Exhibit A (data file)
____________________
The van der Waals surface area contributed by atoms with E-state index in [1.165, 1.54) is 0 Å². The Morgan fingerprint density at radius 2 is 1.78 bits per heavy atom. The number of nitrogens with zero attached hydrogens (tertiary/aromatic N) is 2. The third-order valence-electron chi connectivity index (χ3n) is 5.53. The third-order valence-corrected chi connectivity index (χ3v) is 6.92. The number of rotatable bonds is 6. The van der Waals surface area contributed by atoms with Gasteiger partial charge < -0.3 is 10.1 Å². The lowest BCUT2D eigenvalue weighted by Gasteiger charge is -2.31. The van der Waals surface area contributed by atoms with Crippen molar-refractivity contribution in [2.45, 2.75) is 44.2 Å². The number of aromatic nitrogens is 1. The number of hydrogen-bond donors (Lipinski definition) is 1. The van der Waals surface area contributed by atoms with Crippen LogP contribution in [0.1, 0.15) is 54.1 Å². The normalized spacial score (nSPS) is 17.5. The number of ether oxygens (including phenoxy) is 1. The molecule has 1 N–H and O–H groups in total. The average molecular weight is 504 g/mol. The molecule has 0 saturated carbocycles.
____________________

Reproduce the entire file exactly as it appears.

The van der Waals surface area contributed by atoms with E-state index in [1.165, 1.54) is 0 Å². The Morgan fingerprint density at radius 2 is 1.78 bits per heavy atom. The number of nitrogens with zero attached hydrogens (tertiary/aromatic N) is 2. The third-order valence-electron chi connectivity index (χ3n) is 5.53. The third-order valence-corrected chi connectivity index (χ3v) is 6.92. The number of rotatable bonds is 6. The van der Waals surface area contributed by atoms with Gasteiger partial charge < -0.3 is 10.1 Å². The lowest BCUT2D eigenvalue weighted by Gasteiger charge is -2.31. The van der Waals surface area contributed by atoms with Crippen molar-refractivity contribution in [2.45, 2.75) is 44.2 Å². The number of aromatic nitrogens is 1. The number of hydrogen-bond donors (Lipinski definition) is 1. The van der Waals surface area contributed by atoms with Crippen LogP contribution in [0.1, 0.15) is 54.1 Å². The normalized spacial score (nSPS) is 17.5. The number of ether oxygens (including phenoxy) is 1. The molecule has 1 N–H and O–H groups in total. The average molecular weight is 504 g/mol. The molecule has 0 saturated carbocycles.